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Accessories for Automating Multicolor Pad Printing

(July 2008) posted on Wed Jul 16, 2008

Automation can improve the quality, consistency, and productivity with high-volume, multicolor pad-printing jobs. This article explores parts-handling devices and other accessories that can improve accuracy and efficiency in your shop.

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By Christopher Connell

Every pad-printing business must, at some point, rise to the next level of difficulty by taking on jobs that demand technical expertise beyond the single-color, manual-load comfort zone. The risks are significant, but the benefits to your customers and your bottom line can be substantial. You’d like to be considered for those high-volume, automated projects that come along—especially multicolor ones. But how can you conquer the technical pitfalls, be competitive with other decorating methods, and still earn a decent profit?


Choosing by numbers

Choosing between a fully automated pad-printing system, a semiautomatic, or even a manual one, all depends on your customers’ applications and goals. If the order volume is high enough and speed is critical, full automation may be in order. You definitely don’t want a manual setup when production runs climb into the hundreds of thousands or millions of units with tight turnaround times.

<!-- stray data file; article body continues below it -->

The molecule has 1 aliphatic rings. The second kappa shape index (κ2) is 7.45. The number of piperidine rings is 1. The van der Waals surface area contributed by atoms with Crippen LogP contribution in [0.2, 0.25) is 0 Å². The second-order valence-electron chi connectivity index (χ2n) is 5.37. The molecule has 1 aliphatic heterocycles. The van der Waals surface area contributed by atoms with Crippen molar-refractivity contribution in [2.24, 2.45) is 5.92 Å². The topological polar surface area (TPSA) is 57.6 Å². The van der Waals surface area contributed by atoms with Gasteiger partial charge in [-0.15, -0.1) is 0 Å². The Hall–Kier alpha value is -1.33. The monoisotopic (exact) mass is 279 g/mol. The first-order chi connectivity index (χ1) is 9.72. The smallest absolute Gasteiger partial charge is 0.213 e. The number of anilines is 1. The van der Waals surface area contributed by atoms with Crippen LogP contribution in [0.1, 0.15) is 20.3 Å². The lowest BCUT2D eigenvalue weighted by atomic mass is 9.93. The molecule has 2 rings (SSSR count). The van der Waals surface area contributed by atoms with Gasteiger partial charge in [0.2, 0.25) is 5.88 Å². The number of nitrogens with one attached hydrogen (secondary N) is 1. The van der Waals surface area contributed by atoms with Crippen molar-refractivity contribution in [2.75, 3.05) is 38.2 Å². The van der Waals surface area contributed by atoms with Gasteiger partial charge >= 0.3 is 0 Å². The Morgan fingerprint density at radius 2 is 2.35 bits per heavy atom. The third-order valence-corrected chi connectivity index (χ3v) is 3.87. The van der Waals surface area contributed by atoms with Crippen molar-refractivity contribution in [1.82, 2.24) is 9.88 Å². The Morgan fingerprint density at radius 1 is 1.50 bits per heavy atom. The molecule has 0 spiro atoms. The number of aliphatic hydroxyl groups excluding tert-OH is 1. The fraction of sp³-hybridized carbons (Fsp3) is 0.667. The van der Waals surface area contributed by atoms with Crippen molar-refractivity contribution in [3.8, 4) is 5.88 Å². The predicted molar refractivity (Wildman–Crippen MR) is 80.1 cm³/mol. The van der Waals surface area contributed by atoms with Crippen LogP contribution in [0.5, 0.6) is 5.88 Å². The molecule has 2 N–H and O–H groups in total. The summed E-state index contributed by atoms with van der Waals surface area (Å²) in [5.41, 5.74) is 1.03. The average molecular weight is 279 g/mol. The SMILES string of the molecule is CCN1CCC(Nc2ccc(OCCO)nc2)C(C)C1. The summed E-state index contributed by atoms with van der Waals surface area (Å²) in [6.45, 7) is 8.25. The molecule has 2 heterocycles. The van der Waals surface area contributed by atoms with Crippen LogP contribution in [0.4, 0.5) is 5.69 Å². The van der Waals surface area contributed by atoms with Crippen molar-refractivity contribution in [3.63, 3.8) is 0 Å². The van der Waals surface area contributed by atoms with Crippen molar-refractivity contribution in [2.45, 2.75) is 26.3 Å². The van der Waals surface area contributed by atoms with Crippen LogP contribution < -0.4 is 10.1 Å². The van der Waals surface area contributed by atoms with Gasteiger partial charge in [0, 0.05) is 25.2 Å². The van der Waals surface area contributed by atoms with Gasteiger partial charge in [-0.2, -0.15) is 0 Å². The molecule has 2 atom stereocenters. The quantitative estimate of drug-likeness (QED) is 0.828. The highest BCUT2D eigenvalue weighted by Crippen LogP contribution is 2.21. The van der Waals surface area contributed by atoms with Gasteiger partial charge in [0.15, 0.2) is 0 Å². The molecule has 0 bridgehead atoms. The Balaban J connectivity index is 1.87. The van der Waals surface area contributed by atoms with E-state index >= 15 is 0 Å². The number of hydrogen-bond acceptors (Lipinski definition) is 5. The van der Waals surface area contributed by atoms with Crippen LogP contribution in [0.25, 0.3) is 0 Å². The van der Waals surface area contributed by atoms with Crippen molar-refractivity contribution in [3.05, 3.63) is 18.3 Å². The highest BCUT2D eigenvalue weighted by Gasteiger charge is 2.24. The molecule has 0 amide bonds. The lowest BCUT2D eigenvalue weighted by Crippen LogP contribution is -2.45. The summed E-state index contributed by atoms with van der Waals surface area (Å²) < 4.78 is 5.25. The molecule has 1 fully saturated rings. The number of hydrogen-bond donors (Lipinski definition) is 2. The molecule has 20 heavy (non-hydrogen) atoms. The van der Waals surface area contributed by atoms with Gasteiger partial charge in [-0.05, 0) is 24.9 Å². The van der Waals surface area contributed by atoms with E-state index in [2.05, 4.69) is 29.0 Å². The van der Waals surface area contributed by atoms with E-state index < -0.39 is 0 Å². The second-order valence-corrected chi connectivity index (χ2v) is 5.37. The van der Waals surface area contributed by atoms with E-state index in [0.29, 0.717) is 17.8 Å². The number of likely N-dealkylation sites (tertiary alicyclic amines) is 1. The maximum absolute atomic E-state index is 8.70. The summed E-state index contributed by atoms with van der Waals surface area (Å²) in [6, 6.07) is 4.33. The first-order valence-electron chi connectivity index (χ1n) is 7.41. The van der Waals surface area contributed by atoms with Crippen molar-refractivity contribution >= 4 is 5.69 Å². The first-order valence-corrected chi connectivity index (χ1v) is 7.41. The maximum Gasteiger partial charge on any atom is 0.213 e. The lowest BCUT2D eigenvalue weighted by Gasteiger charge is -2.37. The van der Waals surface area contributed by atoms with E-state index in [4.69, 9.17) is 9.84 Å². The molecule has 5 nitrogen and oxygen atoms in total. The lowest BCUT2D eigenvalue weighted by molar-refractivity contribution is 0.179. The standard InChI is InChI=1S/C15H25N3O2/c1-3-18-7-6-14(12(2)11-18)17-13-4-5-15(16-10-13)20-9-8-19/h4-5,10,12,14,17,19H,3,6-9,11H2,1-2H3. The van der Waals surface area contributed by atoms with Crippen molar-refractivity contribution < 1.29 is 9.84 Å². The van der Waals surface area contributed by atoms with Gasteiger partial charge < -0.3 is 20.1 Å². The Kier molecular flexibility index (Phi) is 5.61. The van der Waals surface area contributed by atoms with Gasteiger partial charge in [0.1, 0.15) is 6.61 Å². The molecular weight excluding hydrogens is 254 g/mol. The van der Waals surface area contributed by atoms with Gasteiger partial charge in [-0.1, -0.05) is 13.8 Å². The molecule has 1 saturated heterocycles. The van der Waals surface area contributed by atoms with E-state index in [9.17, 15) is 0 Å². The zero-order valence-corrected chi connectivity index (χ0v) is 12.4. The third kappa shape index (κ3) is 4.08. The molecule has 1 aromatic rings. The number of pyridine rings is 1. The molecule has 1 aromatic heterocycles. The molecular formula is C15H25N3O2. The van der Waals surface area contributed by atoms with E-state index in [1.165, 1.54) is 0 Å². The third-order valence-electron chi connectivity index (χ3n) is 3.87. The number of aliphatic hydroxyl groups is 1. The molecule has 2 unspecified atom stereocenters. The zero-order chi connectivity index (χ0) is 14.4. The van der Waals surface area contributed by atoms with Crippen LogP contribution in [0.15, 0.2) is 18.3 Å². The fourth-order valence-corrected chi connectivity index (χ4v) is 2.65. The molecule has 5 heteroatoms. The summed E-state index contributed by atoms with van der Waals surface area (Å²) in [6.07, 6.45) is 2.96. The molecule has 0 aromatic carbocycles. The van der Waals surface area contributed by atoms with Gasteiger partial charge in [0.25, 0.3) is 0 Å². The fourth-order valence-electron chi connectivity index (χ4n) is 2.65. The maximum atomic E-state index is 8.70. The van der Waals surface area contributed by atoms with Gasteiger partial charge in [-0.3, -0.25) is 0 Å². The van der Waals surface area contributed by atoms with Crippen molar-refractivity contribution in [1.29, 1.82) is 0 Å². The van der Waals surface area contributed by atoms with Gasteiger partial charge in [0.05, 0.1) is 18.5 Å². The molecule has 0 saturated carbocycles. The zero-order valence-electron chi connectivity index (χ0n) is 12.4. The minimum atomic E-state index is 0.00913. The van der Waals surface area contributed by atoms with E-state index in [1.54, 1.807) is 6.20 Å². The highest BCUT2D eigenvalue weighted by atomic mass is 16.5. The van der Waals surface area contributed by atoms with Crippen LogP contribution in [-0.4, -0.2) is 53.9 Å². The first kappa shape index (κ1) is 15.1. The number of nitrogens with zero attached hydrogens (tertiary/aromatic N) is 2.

In part, the choice comes down to numbers: total run size multiplied by cost per unit equals your production budget. The number of such jobs you expect to produce and the anticipated return on your equipment investment also enter into the calculations. And don’t forget the time factor. You may find a way to produce the job with equal quality and less expense, but if you blow your deadline, the result won’t be acceptable to your customer.

When is a manual-loaded machine perfect and when is it just too slow? Before moving forward, consider carefully whether you should you stick with a manual operation instead of moving up to an automated pad-printing system with a mechanized parts-handling system. If the part is too large or irregular to be sorted and oriented by a feeder bowl or conveyor, or if a pick-and-place robot cannot easily grasp the part, then human hands and eyes may be the only solution for part loading and unloading.

Operator fatigue and repetitive physical stress are other considerations with pad printing larger parts that are continually lifted and pushed into a fixtures. These ergonomics questions also may impact your decision to keep a manual load and unload situation instead of seeking an automated alternative. Finally, the key factor is speed. If your production goal is beyond what can be humanly achieved under normal working conditions, it may be time to look into adding some form of mechanical device to boost up that piece rate to a more profitable level.



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